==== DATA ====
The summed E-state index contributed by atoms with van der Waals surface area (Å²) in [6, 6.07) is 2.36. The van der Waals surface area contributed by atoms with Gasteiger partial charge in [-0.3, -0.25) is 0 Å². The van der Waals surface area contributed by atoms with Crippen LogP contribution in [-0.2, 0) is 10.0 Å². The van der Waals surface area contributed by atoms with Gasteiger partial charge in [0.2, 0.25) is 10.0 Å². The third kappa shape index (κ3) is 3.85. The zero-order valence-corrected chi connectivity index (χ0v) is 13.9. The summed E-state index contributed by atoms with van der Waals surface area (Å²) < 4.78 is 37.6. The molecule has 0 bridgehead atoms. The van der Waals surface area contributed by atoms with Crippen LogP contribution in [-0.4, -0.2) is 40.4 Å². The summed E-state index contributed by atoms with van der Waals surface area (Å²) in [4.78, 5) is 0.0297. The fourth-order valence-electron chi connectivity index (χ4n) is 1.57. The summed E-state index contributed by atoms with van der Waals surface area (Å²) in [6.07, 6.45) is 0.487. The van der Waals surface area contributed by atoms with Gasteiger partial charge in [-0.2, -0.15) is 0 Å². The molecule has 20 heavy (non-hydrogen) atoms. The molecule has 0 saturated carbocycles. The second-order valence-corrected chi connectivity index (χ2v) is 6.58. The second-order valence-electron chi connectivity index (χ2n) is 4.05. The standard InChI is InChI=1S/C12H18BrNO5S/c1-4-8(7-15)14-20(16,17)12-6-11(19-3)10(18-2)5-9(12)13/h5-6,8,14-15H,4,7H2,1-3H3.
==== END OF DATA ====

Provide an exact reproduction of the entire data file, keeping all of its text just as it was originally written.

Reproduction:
The summed E-state index contributed by atoms with van der Waals surface area (Å²) in [6, 6.07) is 2.36. The van der Waals surface area contributed by atoms with Gasteiger partial charge in [-0.3, -0.25) is 0 Å². The van der Waals surface area contributed by atoms with Crippen LogP contribution in [-0.2, 0) is 10.0 Å². The van der Waals surface area contributed by atoms with Gasteiger partial charge in [0.2, 0.25) is 10.0 Å². The third kappa shape index (κ3) is 3.85. The zero-order valence-corrected chi connectivity index (χ0v) is 13.9. The summed E-state index contributed by atoms with van der Waals surface area (Å²) < 4.78 is 37.6. The molecule has 0 bridgehead atoms. The van der Waals surface area contributed by atoms with Crippen LogP contribution in [-0.4, -0.2) is 40.4 Å². The summed E-state index contributed by atoms with van der Waals surface area (Å²) in [4.78, 5) is 0.0297. The fourth-order valence-electron chi connectivity index (χ4n) is 1.57. The summed E-state index contributed by atoms with van der Waals surface area (Å²) in [6.07, 6.45) is 0.487. The van der Waals surface area contributed by atoms with Gasteiger partial charge in [-0.2, -0.15) is 0 Å². The molecule has 20 heavy (non-hydrogen) atoms. The molecule has 0 saturated carbocycles. The second-order valence-corrected chi connectivity index (χ2v) is 6.58. The second-order valence-electron chi connectivity index (χ2n) is 4.05. The standard InChI is InChI=1S/C12H18BrNO5S/c1-4-8(7-15)14-20(16,17)12-6-11(19-3)10(18-2)5-9(12)13/h5-6,8,14-15H,4,7H2,1-3H3.